I am fairly new at CFD and want clear some personal misunderstandings on the implementation of boundary conditions. Any comments are most welcome indeed.
First of all, I am working with the Finite Volume Method (FVM) where boundaries are represented by cell faces on the "outside" of the mesh, i.e. faces not lying between two cells.
I gather from various literature sources that there are 4 posibilities when specifying boundary conditions:
(1) Fixed value (Dirichlet)
(2) Fixed gradient (von Neumann)
(3) Natural boundary condition (dependent on solution)
(4) Extrapolated boundary value
I also gather that each and every discretized equation to be solved requires either one or a combination of the above boundary conditions.
Number (1) and (2) is fairly understandable and the implementation is not too obscured.
Questions:  Am I right in saying that for (2) the boundary face value is calculated from the given gradient and the cell value lying along the boundary?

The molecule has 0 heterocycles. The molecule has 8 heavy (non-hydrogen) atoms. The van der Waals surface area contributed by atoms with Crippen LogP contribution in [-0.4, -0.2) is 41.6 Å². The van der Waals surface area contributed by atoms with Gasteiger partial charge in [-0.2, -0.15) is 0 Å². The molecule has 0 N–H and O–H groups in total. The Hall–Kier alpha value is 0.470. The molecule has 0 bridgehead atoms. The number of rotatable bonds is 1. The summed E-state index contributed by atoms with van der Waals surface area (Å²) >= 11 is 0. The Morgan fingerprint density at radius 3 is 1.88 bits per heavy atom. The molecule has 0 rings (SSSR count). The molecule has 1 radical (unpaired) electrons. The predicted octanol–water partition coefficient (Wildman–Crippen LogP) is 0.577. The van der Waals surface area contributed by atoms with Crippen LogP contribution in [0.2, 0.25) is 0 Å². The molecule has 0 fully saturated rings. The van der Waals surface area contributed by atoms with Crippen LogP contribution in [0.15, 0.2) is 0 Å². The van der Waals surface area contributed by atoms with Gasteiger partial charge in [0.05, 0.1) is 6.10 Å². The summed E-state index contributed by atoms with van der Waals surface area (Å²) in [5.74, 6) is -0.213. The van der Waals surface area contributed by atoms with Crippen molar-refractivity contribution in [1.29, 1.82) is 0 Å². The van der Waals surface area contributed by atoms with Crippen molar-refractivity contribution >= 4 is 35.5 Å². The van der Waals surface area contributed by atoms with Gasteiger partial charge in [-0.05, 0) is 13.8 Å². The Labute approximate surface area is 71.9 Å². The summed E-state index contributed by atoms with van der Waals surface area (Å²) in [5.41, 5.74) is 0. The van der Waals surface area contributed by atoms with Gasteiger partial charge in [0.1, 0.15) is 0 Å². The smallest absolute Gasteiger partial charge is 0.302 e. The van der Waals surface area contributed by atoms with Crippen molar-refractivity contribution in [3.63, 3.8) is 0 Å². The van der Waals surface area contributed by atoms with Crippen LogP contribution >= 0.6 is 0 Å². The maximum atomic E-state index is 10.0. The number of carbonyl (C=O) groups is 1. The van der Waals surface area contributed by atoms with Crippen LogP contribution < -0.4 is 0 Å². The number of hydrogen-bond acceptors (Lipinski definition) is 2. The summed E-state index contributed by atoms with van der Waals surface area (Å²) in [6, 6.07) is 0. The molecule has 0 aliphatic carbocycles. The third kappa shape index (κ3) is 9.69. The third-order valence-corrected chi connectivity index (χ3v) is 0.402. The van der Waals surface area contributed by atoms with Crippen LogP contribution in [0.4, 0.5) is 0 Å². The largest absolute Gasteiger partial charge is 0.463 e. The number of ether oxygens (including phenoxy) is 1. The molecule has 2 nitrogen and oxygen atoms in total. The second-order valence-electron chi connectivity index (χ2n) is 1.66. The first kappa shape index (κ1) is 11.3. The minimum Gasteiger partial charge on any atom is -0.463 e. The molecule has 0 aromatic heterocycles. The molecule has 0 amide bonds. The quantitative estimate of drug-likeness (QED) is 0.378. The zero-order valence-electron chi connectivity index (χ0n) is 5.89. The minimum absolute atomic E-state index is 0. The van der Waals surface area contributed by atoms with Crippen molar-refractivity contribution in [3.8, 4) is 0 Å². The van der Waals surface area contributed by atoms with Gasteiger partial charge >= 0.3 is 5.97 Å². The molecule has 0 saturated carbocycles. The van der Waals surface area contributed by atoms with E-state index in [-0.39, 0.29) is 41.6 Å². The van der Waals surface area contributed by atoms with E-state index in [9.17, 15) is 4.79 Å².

In the discretized equation we require the value of the cell lying outside the boundary. But we assume that this cell has a zero volume so that its centroid coincides with the boundary face centroid? Therefore the value at the boundary can be used directly in the discretized equation?
 Another question on the fixed gradient boundary condition (2). Do we specify the FLUX at the boundary per unit area i.e.
q=-k d(phi)/d(n) = fixed value
where n is a outward pointing init vector on the boundary face,
or do we specify only the gradient of the dependent variable?
 What is the difference between implicit and explicit treatment of boundary conditions and how does it effect the discretized equation? i.e. how is the diagonal influenced and and what about the explicit source term due to the boundary condition?
 What is the deal with conditions (3) and (4) and where are they typically used? How will (3) be implemented?
 Typically which conditions of (1) to (4) is used in which equations for example:
momentum equation pressure equation pressure correction equation
Looking forward to your replies. Tom
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